(Left to right.) Let $m = s(n)$, and suppose $m$ is a palindrome. Suppose there is an outer carry. Then $m_{\bar{m}} = 1$. Then $m_1 = 1$. Then

$m_{\bar{m}-1} = m_{\bar{n}} = n_1 + n_{\bar{n}} - b = m_1 = 1.$

Then $m_2 = m_{\bar{m}-1} = 1$. So if there is an outer carry, it is exceptional. Now suppose there is an inner carry, and let $i$ be the smallest inner carry. (Observe that $i \leq \lceil \frac{\bar{n}}{2} \rceil$, since if $i$ is a carry, then $-i$ is also a carry.)

To begin, suppose there is no outer carry. Then $i$ is the smallest carry. Then

$m_{i-1} = n_{i-1} + n_{-(i+1)}.$

$-i$ is also a carry, so there is a carry into $-i+1$. But $-i$ is the largest carry, so there is no carry from $-i+1$. So

$m_{-i+1} = m_{-(i-1)} = n_{-(i-1)} + n_{--(i-1)} + 1 = n_{i-1} + n_{-(i-1)} + 1 \neq m_{i-1},$

so $m$ is not a palindrome. So in the case where there is no outer carry, there is no inner carry. Now suppose there is an outer carry. The outer carry is exceptional, and then

$m_{\bar{m}} = m_{\bar{m}-1} = m_{\bar{n}} = m_2 = m_1 = 1.$

If $i \geq 3$, then we can argue as in the case where there is no outer carry, since we have that there is no carry into the $i$th place. $i \neq 1$, since $i$ is inner. Suppose $i = 2$. Then there is a carry from $m_{\bar{n}-1}$ into $m_{\bar{n}}$. $n_1 + n_{\bar{n}} = b+1$, (i.e., 11 in base $b$), since there is an outer carry and $m_1 = 1$. So

$m_{\bar{n}} = n_1 + n_{\bar{n}} - b + 1 = b + 1 - b + 1 = 1 + 1 = 2,$

contradicting $m_{\bar{n}} = 1$. So there is no inner carry, and we are done with the left to right case.

(Right to left.) Suppose every carry for $n$ is an exceptional outer carry. If there are no carries, then $m = s(n)$ is a palindrome. Suppose there is an exceptional outer carry. Then $m_i = m_{-i}$ for all $i \in \{1,2,\bar{m},\bar{m}-1\}$ by definition, and $m_{i} = m_{-i}$ for all $2 < i < \bar{m}-1$ by the absence of inner carries.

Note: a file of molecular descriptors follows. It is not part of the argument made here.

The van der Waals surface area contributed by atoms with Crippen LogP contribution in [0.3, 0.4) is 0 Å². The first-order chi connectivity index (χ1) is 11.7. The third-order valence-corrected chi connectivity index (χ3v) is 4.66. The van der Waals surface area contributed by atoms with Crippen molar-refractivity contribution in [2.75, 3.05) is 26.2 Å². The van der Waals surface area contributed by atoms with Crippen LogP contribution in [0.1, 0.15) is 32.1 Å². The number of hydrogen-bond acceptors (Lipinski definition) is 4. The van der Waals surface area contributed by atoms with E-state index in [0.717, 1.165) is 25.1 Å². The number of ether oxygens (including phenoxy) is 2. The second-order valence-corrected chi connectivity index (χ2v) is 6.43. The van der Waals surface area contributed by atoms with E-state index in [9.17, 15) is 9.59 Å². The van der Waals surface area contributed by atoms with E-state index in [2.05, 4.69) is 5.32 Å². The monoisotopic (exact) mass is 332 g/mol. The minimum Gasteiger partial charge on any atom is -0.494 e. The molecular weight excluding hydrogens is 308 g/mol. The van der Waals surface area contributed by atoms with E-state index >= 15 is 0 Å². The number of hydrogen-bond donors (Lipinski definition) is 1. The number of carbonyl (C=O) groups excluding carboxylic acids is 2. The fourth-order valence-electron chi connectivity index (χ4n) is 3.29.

Comments and criticisms are welcome; I suspect the proof could use refining, and it might actually be wrong!

share|improve this answer
1  
Nice! They are rare but (after cranking up a computer program) it is not exactly as you say. 302008+800203=1102211 and 30208+80203=110411 so having carries only at the start and end is not sufficient. Also 9832+2389=12221 so having carries in the middle is not fatal either. –  Aaron Meyerowitz Feb 12 '13 at 20:31
    
Aaron: Shoot! I will try to see where I have gone wrong. –  Nick Thomas Feb 12 '13 at 22:58
1  
I think I got it. Each matched pair of digits has to add to a multiple of $11$ so 0+0 , 2+9, 3+8, 4+7 or 5+6. Of course we can't start with 0+0. –  Aaron Meyerowitz Feb 13 '13 at 4:52
    
Aaron: Sorry I missed your comment! That's an exciting idea! Could you possibly state your conjecture more explicitly? Are you trying to give a necessary and sufficient condition for $s(x)$ to be a palindrome? –  Nick Thomas Feb 22 '13 at 5:18
add comment

Your Answer

 
discard

By posting your answer, you agree to the privacy policy and terms of service.

Not the answer you're looking for? Browse other questions tagged or ask your own question.